Hertfordshire Genealogy

Guide to Old Hertfordshire


Gadebridge House, Hemel Hempstead



Hemel Hempstead

Sir Astley Paston Cooper (1768-1841), who was a famous surgeon and anatomist (See biographies in Wikipedia and Our Dacorum), moved to Gadebridge House in 1811. The family remained in the house until the death of the third baronet, Sir Astley Paston Paston-Cooper (1824-1904), at which time the well-wooded park extended over 150 acres. In 1914 the house became a school called Gadebridge Park School, and in 1915 a temporary army camp was set set up in part of the former estate. The school moved out in 1963, as part of the New Town development plan and is now Westbook Hay School, at Boxmoor. The house demolished and Kodak built a Marketing Education Centre on the site. This was demolished in 1995 to make way for housing at Sovereign Heights.


Gadebridge House, home of Sir Astley Paston Cooper

Gadebridge House

Hemel Hempstead Local History Society

Dacorum Heritage Trust

Gadebridge House, Hemel Hempstead - from Tombleson post card  

Gadebridge House, Hemel Hempstead

Post Card by Tomblinson, High Street, Hemel Hempstead in RA Series

Posted 1918

A view of the house from the park in the valley.

Gadebridge House

From a cabinet photograph by J Dunn, Alexandra Road, Hemel Hempstead

circa 1900

image kindly provided by Stephen

  Gadebridge House, Hemel Hempstead, from cabinet photo by J Dunn
Rear view of Gadebridge House  

Rear view of Gadebridge House

From early post card (circa 1905)

(no publisher information)

James Moore and Family

Gardener at Gadebridge House

The 1901 census shows James Moore (domestic gardener, 33), his wife Kate F Moore (30), and children Florence L Moore (8), Leonard James Moore (4) and Phyllis K Moore (4 months). They were living in "The Gardens, Gadebridge".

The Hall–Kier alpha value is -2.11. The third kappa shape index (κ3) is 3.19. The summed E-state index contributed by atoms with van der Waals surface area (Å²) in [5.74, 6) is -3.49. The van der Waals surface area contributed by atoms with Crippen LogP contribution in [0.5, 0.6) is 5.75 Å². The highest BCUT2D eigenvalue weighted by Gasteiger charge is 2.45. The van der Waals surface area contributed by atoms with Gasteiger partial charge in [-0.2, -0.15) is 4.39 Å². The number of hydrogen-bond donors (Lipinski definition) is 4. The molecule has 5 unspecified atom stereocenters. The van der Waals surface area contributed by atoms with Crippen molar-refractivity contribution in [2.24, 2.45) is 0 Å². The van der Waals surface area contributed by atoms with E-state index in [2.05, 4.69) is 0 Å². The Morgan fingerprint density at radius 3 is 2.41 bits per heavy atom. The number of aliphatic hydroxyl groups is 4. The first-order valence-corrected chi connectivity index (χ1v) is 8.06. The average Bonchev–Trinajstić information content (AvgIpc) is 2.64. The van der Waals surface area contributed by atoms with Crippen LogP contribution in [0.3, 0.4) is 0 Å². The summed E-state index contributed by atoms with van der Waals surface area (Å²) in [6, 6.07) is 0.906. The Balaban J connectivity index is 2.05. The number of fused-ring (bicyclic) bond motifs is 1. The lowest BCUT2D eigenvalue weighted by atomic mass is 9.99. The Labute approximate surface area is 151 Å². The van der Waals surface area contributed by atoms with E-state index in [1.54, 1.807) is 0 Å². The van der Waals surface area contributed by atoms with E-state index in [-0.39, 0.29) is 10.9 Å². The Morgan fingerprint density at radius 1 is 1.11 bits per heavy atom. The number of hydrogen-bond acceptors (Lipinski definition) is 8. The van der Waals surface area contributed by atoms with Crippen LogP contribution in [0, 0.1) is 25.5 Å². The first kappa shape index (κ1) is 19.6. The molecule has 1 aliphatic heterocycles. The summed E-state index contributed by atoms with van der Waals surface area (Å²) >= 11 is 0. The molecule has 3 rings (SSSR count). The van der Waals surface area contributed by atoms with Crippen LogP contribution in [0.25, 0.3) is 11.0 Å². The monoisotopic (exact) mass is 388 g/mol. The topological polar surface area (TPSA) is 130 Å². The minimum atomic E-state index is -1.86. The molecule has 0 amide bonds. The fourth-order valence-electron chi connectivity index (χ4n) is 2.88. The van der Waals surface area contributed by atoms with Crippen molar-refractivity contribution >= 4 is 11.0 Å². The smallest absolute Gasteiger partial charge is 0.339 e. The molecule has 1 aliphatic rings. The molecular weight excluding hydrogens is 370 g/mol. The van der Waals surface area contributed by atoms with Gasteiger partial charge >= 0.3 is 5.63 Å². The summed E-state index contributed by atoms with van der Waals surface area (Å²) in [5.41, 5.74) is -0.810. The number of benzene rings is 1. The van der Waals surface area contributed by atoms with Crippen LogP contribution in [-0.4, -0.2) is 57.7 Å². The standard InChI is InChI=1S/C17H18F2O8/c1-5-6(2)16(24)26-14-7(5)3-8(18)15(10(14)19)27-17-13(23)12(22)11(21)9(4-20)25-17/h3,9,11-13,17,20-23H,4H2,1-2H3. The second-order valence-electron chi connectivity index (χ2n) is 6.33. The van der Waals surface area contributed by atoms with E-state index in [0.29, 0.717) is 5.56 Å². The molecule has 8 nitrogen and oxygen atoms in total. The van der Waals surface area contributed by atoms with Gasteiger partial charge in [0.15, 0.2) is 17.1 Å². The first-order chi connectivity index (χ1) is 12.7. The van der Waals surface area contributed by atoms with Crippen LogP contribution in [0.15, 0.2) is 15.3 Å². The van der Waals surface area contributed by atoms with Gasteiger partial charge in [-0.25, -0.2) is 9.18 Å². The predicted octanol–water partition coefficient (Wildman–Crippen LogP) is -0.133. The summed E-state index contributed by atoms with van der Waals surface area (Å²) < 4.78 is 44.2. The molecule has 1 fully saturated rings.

This would suggest the photograph was taken in the summer of 1901.

As the house was closed down after the death of the 3rd Baronet it is not surprising that in 1911 the family had moved to Leyton, Essex, where James was a greengrocer.

Image kindly provided by Stephen

In 1902 the head gardener was Septimus Walters

see WALTERS, 106 High Street, Hemel Hempstead, 1882-c1900


  a gardener and his family at Gadebridge house, 1902

Gadebridge Park School was established in 1914 was a boys preparatory boarding school and in 1922 was run by George William Gruggen M.A and James H. Innes Hopkins B.A.

River Gade in Gadebridge Park, Hemel Hempstead  

Gadebridge Park, Hemel Hempstead

Valentine Card 54947 JV (1906)

The view shows the River Gade flowing through the lower part of the park, with the spire of St Mary's Church in the distance, and Cranstone's Iron Bridge just visible on the right.

The picture was taken from the footbridge that crossed Gadebridge Lane at the ford.

Gadebridge Park, Hemel Hempstead

Hartmann Card 8979/5

The carriageway to Gadebridge House originally passed through a ford until, around 1840, Sir Astley Paston Cooper arranged for a local iron founder, Joseph Cranstone, to erect a bridge. With its attractive design resembling bamboo, it echoes the Chinese style popular at that time. [ref]

  Cranstone's Iron Bridge over the Rive Gade, Hemel Hempstead. Post Card by Hartmann

If you can add to the information given above tell me.

November 2011   Page created